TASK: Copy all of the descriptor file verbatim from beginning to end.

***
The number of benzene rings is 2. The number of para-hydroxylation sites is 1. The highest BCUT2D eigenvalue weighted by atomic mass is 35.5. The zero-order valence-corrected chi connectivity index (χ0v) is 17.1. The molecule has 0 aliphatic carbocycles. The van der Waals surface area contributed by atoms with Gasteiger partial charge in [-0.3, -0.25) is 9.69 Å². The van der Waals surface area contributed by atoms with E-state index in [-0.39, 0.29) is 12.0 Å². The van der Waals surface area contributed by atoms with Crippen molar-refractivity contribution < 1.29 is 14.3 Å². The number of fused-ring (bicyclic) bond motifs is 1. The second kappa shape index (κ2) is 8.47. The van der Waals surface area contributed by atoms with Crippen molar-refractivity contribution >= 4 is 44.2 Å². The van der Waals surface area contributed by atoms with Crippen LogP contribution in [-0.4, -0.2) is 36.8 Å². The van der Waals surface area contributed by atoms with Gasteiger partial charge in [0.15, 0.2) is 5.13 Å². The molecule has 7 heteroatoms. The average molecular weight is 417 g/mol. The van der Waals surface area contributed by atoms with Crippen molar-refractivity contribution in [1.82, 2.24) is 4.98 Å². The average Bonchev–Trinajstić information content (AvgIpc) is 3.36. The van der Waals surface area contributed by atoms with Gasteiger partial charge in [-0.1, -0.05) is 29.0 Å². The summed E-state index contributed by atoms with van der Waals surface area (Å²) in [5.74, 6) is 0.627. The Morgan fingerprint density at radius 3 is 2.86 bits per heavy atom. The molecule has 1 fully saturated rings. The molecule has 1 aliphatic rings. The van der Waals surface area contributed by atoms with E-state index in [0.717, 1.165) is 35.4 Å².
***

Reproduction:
The number of benzene rings is 2. The number of para-hydroxylation sites is 1. The highest BCUT2D eigenvalue weighted by atomic mass is 35.5. The zero-order valence-corrected chi connectivity index (χ0v) is 17.1. The molecule has 0 aliphatic carbocycles. The van der Waals surface area contributed by atoms with Gasteiger partial charge in [-0.3, -0.25) is 9.69 Å². The van der Waals surface area contributed by atoms with E-state index in [-0.39, 0.29) is 12.0 Å². The van der Waals surface area contributed by atoms with Crippen molar-refractivity contribution < 1.29 is 14.3 Å². The number of fused-ring (bicyclic) bond motifs is 1. The second kappa shape index (κ2) is 8.47. The van der Waals surface area contributed by atoms with Crippen molar-refractivity contribution >= 4 is 44.2 Å². The van der Waals surface area contributed by atoms with Crippen LogP contribution in [-0.4, -0.2) is 36.8 Å². The van der Waals surface area contributed by atoms with Gasteiger partial charge in [0.15, 0.2) is 5.13 Å². The molecule has 7 heteroatoms. The average molecular weight is 417 g/mol. The van der Waals surface area contributed by atoms with Crippen molar-refractivity contribution in [1.82, 2.24) is 4.98 Å². The average Bonchev–Trinajstić information content (AvgIpc) is 3.36. The van der Waals surface area contributed by atoms with Gasteiger partial charge in [-0.1, -0.05) is 29.0 Å². The summed E-state index contributed by atoms with van der Waals surface area (Å²) in [5.74, 6) is 0.627. The Morgan fingerprint density at radius 3 is 2.86 bits per heavy atom. The molecule has 1 fully saturated rings. The molecule has 1 aliphatic rings. The van der Waals surface area contributed by atoms with E-state index in [0.717, 1.165) is 35.4 Å².